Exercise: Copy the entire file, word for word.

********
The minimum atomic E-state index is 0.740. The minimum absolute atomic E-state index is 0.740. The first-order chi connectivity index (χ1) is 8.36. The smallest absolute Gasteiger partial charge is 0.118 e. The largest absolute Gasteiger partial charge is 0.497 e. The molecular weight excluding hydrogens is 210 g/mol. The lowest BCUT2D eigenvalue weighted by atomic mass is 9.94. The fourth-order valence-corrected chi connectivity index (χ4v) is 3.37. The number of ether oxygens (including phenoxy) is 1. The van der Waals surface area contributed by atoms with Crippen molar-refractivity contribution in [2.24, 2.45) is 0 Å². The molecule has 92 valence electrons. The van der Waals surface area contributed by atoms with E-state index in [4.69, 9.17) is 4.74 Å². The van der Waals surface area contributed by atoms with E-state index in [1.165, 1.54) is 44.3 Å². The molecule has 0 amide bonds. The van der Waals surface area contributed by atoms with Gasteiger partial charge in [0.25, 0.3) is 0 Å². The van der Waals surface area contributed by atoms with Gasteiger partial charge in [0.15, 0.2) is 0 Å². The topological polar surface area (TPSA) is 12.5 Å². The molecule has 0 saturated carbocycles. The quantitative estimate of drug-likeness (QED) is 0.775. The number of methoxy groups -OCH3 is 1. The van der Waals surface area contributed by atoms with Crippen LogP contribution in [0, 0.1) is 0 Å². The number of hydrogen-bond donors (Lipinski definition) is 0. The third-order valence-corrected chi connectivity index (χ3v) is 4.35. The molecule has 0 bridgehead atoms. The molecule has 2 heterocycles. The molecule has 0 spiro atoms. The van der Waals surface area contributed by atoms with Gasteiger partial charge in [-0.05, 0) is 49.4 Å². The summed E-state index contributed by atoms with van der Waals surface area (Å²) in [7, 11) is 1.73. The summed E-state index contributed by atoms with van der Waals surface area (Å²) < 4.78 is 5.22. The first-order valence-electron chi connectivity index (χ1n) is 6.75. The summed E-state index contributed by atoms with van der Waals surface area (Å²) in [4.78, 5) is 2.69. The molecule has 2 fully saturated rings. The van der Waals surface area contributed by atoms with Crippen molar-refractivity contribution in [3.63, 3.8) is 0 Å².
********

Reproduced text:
The minimum atomic E-state index is 0.740. The minimum absolute atomic E-state index is 0.740. The first-order chi connectivity index (χ1) is 8.36. The smallest absolute Gasteiger partial charge is 0.118 e. The largest absolute Gasteiger partial charge is 0.497 e. The molecular weight excluding hydrogens is 210 g/mol. The lowest BCUT2D eigenvalue weighted by atomic mass is 9.94. The fourth-order valence-corrected chi connectivity index (χ4v) is 3.37. The number of ether oxygens (including phenoxy) is 1. The van der Waals surface area contributed by atoms with Crippen molar-refractivity contribution in [2.24, 2.45) is 0 Å². The molecule has 92 valence electrons. The van der Waals surface area contributed by atoms with E-state index in [4.69, 9.17) is 4.74 Å². The van der Waals surface area contributed by atoms with E-state index in [1.165, 1.54) is 44.3 Å². The molecule has 0 amide bonds. The van der Waals surface area contributed by atoms with Gasteiger partial charge in [0.25, 0.3) is 0 Å². The van der Waals surface area contributed by atoms with Gasteiger partial charge in [0.15, 0.2) is 0 Å². The topological polar surface area (TPSA) is 12.5 Å². The molecule has 0 saturated carbocycles. The quantitative estimate of drug-likeness (QED) is 0.775. The number of methoxy groups -OCH3 is 1. The van der Waals surface area contributed by atoms with Crippen LogP contribution in [0, 0.1) is 0 Å². The number of hydrogen-bond donors (Lipinski definition) is 0. The third-order valence-corrected chi connectivity index (χ3v) is 4.35. The molecule has 0 bridgehead atoms. The molecule has 2 heterocycles. The molecule has 0 spiro atoms. The van der Waals surface area contributed by atoms with Gasteiger partial charge in [-0.05, 0) is 49.4 Å². The summed E-state index contributed by atoms with van der Waals surface area (Å²) in [7, 11) is 1.73. The summed E-state index contributed by atoms with van der Waals surface area (Å²) < 4.78 is 5.22. The first-order valence-electron chi connectivity index (χ1n) is 6.75. The summed E-state index contributed by atoms with van der Waals surface area (Å²) in [4.78, 5) is 2.69. The molecule has 2 fully saturated rings. The van der Waals surface area contributed by atoms with Crippen molar-refractivity contribution in [3.63, 3.8) is 0 Å².